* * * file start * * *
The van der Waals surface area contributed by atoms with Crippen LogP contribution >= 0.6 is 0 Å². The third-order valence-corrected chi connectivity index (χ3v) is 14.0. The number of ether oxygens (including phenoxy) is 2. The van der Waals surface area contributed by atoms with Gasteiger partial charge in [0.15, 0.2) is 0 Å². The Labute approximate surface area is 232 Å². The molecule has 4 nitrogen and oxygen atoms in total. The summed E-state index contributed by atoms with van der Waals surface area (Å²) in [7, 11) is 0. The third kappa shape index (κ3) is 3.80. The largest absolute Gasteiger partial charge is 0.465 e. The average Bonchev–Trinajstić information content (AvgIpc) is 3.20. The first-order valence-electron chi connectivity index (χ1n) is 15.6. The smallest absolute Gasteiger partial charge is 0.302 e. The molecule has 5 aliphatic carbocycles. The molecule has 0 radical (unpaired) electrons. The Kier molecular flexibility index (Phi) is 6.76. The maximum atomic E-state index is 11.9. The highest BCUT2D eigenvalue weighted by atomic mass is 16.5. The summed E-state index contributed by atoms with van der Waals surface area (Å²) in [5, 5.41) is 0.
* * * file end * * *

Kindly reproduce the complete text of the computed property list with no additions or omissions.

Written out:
The van der Waals surface area contributed by atoms with Crippen LogP contribution >= 0.6 is 0 Å². The third-order valence-corrected chi connectivity index (χ3v) is 14.0. The number of ether oxygens (including phenoxy) is 2. The van der Waals surface area contributed by atoms with Gasteiger partial charge in [0.15, 0.2) is 0 Å². The Labute approximate surface area is 232 Å². The molecule has 4 nitrogen and oxygen atoms in total. The summed E-state index contributed by atoms with van der Waals surface area (Å²) in [7, 11) is 0. The third kappa shape index (κ3) is 3.80. The largest absolute Gasteiger partial charge is 0.465 e. The average Bonchev–Trinajstić information content (AvgIpc) is 3.20. The first-order valence-electron chi connectivity index (χ1n) is 15.6. The smallest absolute Gasteiger partial charge is 0.302 e. The molecule has 5 aliphatic carbocycles. The molecule has 0 radical (unpaired) electrons. The Kier molecular flexibility index (Phi) is 6.76. The maximum atomic E-state index is 11.9. The highest BCUT2D eigenvalue weighted by atomic mass is 16.5. The summed E-state index contributed by atoms with van der Waals surface area (Å²) in [5, 5.41) is 0.